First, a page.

• VolantConch1719
    VolantConch1719 Member Posts: 1,149

    First off, Jonah is not a war criminal. According to the United States Naval Institute, "Accidents are not war crimes. Unintentional or collateral damage does not constitute a war crime, even when there are noncombatant deaths," and "The mere occurrence of unintended or accidental harm to noncombatants does not, and has never been considered a war crime." Jonah did not intend to hurt so many civilians, therefore, from every legal standpoint (which is the ONLY standpoint that this even remotely matters), he is NOT a war criminal.

    The theme of Portrait of A Murder seems to be guilt for things WAY out of your control. Carmina believed she was guilty for her brother's death and her mother leaving, but neither of those were even remotely in her control. Her brother died because her father wasn't paying attention, and, while we don't know the circumstances of her mother leaving, it seems likely that her father was responsible for this too.

    Jonah thought he was stopping rebels from overthrowing a young government when he decrypted the code. He had ZERO way of knowing that it was a decoy, but he still felt immensely guilty over it, leading him to divert money to those he hurt. He got found out, and his higher officer placed him back on the radio deciphers.

    Could it have been handled better? Sure. How his story ends does ignore everything in Kwantana and his guilt is pushed aside. But he's still a pretty decent character who just needs a small touchup like that.

  • Marc_go_solo
    Marc_go_solo Member Posts: 4,636

    As a side note, I do find this chapter's lore interesting in the fact that the killer had zero responsibilities for the deaths of those around her, whilst the survivor can be linked (albeit unintentionally) to lots of deaths. I do like that unusual contrast.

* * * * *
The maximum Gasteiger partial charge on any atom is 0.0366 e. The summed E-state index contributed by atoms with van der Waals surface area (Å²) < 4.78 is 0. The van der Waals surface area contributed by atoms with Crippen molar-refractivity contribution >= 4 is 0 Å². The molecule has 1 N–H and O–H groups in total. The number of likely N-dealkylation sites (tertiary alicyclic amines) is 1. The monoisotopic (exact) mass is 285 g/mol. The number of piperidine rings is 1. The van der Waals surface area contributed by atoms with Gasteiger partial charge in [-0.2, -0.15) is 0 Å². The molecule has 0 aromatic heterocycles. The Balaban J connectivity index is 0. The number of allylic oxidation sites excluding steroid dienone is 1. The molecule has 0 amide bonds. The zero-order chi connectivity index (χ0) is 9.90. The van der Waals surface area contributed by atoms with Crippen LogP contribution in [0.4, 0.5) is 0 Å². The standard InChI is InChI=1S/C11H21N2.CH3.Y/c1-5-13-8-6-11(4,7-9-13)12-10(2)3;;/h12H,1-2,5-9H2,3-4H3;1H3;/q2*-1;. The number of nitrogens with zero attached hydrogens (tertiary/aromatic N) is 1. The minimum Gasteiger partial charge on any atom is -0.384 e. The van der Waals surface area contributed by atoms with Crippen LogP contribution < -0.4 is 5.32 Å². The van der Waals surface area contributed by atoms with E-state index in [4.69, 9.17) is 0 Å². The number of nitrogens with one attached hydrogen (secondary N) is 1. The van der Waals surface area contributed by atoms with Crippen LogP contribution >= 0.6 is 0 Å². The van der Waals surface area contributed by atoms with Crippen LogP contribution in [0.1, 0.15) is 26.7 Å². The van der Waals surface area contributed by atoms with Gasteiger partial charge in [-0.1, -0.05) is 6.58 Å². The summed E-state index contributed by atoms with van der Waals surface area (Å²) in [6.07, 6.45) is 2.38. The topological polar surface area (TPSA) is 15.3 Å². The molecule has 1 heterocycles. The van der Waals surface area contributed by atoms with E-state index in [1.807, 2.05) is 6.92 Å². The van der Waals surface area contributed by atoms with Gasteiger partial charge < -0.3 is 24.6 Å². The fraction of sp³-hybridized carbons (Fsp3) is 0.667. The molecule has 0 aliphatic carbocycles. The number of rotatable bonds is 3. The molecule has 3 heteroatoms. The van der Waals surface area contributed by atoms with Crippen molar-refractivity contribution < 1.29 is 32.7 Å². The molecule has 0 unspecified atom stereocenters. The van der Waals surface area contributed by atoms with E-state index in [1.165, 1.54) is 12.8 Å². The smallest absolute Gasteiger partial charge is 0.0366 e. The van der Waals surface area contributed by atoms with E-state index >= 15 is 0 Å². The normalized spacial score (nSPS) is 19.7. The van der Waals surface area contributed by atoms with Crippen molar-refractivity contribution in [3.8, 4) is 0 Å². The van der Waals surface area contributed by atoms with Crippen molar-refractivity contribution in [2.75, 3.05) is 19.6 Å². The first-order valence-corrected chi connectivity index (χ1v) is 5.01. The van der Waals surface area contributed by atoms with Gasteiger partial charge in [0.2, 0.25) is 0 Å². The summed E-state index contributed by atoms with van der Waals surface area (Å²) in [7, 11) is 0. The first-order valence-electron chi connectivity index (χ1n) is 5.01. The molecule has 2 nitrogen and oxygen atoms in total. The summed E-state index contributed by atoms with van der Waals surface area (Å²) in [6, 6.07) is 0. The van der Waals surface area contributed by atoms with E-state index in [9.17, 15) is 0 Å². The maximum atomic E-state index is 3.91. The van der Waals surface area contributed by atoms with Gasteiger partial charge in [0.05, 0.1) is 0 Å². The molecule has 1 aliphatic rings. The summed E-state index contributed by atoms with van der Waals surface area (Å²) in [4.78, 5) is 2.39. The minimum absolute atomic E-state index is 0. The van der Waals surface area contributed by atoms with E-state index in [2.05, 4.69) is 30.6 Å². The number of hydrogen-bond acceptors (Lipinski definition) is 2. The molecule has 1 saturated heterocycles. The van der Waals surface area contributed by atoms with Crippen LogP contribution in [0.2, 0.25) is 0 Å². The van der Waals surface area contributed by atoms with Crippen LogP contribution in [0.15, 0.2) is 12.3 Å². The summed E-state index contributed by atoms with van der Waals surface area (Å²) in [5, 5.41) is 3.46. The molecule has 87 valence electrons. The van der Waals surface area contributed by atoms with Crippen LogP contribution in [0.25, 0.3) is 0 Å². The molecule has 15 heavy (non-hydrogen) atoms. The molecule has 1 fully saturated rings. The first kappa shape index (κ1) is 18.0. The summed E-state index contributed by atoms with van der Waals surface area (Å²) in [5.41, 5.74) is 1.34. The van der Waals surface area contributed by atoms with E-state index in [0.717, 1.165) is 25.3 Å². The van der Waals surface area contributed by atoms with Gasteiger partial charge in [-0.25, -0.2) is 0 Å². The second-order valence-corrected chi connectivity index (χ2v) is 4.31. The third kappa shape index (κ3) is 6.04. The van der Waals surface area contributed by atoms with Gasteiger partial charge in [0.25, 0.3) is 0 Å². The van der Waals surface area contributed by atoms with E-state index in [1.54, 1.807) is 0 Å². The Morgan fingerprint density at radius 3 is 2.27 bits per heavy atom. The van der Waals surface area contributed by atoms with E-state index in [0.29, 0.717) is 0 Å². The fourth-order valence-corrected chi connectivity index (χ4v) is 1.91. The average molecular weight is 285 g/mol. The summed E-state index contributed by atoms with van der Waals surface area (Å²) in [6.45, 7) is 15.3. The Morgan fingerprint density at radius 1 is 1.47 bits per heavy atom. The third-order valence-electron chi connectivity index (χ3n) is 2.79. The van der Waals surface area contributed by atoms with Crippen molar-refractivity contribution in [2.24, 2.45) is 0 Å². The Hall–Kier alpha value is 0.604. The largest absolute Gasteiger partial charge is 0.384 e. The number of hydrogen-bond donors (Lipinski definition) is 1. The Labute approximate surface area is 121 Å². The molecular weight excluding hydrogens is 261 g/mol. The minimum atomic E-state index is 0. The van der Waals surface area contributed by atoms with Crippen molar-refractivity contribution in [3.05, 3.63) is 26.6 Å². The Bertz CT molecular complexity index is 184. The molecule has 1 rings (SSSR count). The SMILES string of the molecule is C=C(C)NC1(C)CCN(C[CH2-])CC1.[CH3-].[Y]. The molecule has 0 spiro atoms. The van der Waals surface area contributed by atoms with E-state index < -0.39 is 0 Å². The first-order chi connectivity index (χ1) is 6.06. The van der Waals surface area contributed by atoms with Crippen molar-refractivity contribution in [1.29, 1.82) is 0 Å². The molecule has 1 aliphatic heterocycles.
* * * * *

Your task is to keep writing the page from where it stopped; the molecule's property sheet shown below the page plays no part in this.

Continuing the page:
• Bennett_They1Them
    Bennett_They1Them Member Posts: 2,513

    no I meant because jane's done more wrong then plague.

  • Dito175
    Dito175 Member Posts: 1,391

    But i don't recall Jane doing anything wrong at all, she worked hard against the prejudice in the industry and gave visibility to important issues that no one was talking about.

  • Seiko300
    Seiko300 Member Posts: 1,862
    edited December 2021

    Best answer ^

    Especially with the consideration of the legal perspective considering international warfare and such rather than tunnel vision on the moral / human one.


    And on a small but separate note, I really like the idea of true Villains being a part of the survivor cast. Although currently we have none of these, and the characters people are really talking about in this thread are all only flawed in some way rather than being actually villainous. I like the idea of having a true villain as a survivor, an antagonist who actually sought out to harm others in pursuit of their own personal benefits. Yet now, in situations beyond their power or control, they must work together with (relatively) good people to survive, and the good people must reconcile with working together with people who utterly heinous and undeniably villainous. It'd make a contrast that's great storytelling as these two opposing forces are always rubbing each other the wrong way throughout the trials.

    Perhaps the villainous person manipulates the others in the group into doing things his way, and ultimately sacrificing them to save his own skin. Perhaps the good person sacrifices the villainous person, sacrificing their morality, and ultimately proving that perhaps they weren't so good after all?

    Survivors not all being good or even sympathetic is good to diversify the kinds of characters we see. Although David King is a team player at the end of the day, who is willing to put himself in harms way for the good of the group or another person, on release he was described as someone "you wouldn't want to be friends with" and is undoubtedly an #########, he's literally the "bully" archetype. People still like his character nonetheless.

    Just me thinking thoughts, I don't really have a concluding bit to finish on.